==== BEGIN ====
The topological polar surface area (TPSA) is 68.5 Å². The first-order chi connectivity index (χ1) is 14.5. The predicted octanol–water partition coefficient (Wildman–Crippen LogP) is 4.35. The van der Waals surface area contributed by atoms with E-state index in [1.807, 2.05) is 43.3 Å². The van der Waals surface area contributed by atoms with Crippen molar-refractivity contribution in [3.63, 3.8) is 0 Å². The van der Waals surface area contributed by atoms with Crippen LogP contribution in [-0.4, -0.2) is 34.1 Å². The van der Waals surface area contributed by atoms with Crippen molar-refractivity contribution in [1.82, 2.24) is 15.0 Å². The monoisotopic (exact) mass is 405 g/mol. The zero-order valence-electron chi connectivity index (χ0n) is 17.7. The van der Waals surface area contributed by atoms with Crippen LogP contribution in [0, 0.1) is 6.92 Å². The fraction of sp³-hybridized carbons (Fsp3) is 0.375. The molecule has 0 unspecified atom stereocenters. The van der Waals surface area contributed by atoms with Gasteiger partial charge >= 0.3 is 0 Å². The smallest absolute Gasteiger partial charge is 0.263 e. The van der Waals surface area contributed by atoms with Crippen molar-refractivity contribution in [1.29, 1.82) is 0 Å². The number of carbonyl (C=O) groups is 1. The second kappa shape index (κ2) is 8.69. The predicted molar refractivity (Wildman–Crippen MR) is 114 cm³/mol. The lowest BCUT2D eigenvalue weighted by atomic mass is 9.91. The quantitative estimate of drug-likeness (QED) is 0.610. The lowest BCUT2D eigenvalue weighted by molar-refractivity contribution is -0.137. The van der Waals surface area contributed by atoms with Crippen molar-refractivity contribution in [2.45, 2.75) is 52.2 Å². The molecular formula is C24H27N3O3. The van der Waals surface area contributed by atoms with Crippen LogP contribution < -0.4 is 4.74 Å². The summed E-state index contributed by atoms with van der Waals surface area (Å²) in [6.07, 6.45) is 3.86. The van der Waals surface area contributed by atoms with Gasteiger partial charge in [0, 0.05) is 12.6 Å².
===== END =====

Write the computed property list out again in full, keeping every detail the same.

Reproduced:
The topological polar surface area (TPSA) is 68.5 Å². The first-order chi connectivity index (χ1) is 14.5. The predicted octanol–water partition coefficient (Wildman–Crippen LogP) is 4.35. The van der Waals surface area contributed by atoms with E-state index in [1.807, 2.05) is 43.3 Å². The van der Waals surface area contributed by atoms with Crippen molar-refractivity contribution in [3.63, 3.8) is 0 Å². The van der Waals surface area contributed by atoms with Crippen LogP contribution in [-0.4, -0.2) is 34.1 Å². The van der Waals surface area contributed by atoms with Crippen molar-refractivity contribution in [1.82, 2.24) is 15.0 Å². The monoisotopic (exact) mass is 405 g/mol. The zero-order valence-electron chi connectivity index (χ0n) is 17.7. The van der Waals surface area contributed by atoms with Crippen LogP contribution in [0, 0.1) is 6.92 Å². The fraction of sp³-hybridized carbons (Fsp3) is 0.375. The molecule has 0 unspecified atom stereocenters. The van der Waals surface area contributed by atoms with Gasteiger partial charge >= 0.3 is 0 Å². The smallest absolute Gasteiger partial charge is 0.263 e. The van der Waals surface area contributed by atoms with Crippen molar-refractivity contribution in [1.29, 1.82) is 0 Å². The number of carbonyl (C=O) groups is 1. The second kappa shape index (κ2) is 8.69. The predicted molar refractivity (Wildman–Crippen MR) is 114 cm³/mol. The lowest BCUT2D eigenvalue weighted by atomic mass is 9.91. The quantitative estimate of drug-likeness (QED) is 0.610. The lowest BCUT2D eigenvalue weighted by molar-refractivity contribution is -0.137. The van der Waals surface area contributed by atoms with Crippen molar-refractivity contribution in [2.45, 2.75) is 52.2 Å². The molecular formula is C24H27N3O3. The van der Waals surface area contributed by atoms with Crippen LogP contribution < -0.4 is 4.74 Å². The summed E-state index contributed by atoms with van der Waals surface area (Å²) in [6.07, 6.45) is 3.86. The van der Waals surface area contributed by atoms with Gasteiger partial charge in [0, 0.05) is 12.6 Å².